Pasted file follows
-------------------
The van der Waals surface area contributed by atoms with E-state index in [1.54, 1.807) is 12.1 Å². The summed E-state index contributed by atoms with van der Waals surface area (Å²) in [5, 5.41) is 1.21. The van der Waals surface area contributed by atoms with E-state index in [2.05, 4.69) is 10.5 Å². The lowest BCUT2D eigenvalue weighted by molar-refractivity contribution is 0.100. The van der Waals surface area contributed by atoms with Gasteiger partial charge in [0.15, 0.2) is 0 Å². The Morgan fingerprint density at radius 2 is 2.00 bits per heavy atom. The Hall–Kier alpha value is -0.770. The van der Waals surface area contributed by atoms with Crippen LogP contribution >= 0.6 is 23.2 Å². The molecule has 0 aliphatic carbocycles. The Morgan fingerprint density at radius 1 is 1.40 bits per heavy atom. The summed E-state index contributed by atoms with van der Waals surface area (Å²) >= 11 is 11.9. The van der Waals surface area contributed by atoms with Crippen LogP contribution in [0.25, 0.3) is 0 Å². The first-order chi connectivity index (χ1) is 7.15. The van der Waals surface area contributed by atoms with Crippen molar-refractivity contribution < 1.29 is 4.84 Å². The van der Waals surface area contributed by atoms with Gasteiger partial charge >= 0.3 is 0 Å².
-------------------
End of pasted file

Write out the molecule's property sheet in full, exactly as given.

The van der Waals surface area contributed by atoms with E-state index in [1.54, 1.807) is 12.1 Å². The summed E-state index contributed by atoms with van der Waals surface area (Å²) in [5, 5.41) is 1.21. The van der Waals surface area contributed by atoms with E-state index in [2.05, 4.69) is 10.5 Å². The lowest BCUT2D eigenvalue weighted by molar-refractivity contribution is 0.100. The van der Waals surface area contributed by atoms with Gasteiger partial charge in [0.15, 0.2) is 0 Å². The Morgan fingerprint density at radius 2 is 2.00 bits per heavy atom. The Hall–Kier alpha value is -0.770. The van der Waals surface area contributed by atoms with Crippen LogP contribution >= 0.6 is 23.2 Å². The molecule has 0 aliphatic carbocycles. The Morgan fingerprint density at radius 1 is 1.40 bits per heavy atom. The summed E-state index contributed by atoms with van der Waals surface area (Å²) >= 11 is 11.9. The van der Waals surface area contributed by atoms with Crippen LogP contribution in [0.25, 0.3) is 0 Å². The first-order chi connectivity index (χ1) is 7.15. The van der Waals surface area contributed by atoms with Crippen molar-refractivity contribution < 1.29 is 4.84 Å². The van der Waals surface area contributed by atoms with Gasteiger partial charge >= 0.3 is 0 Å².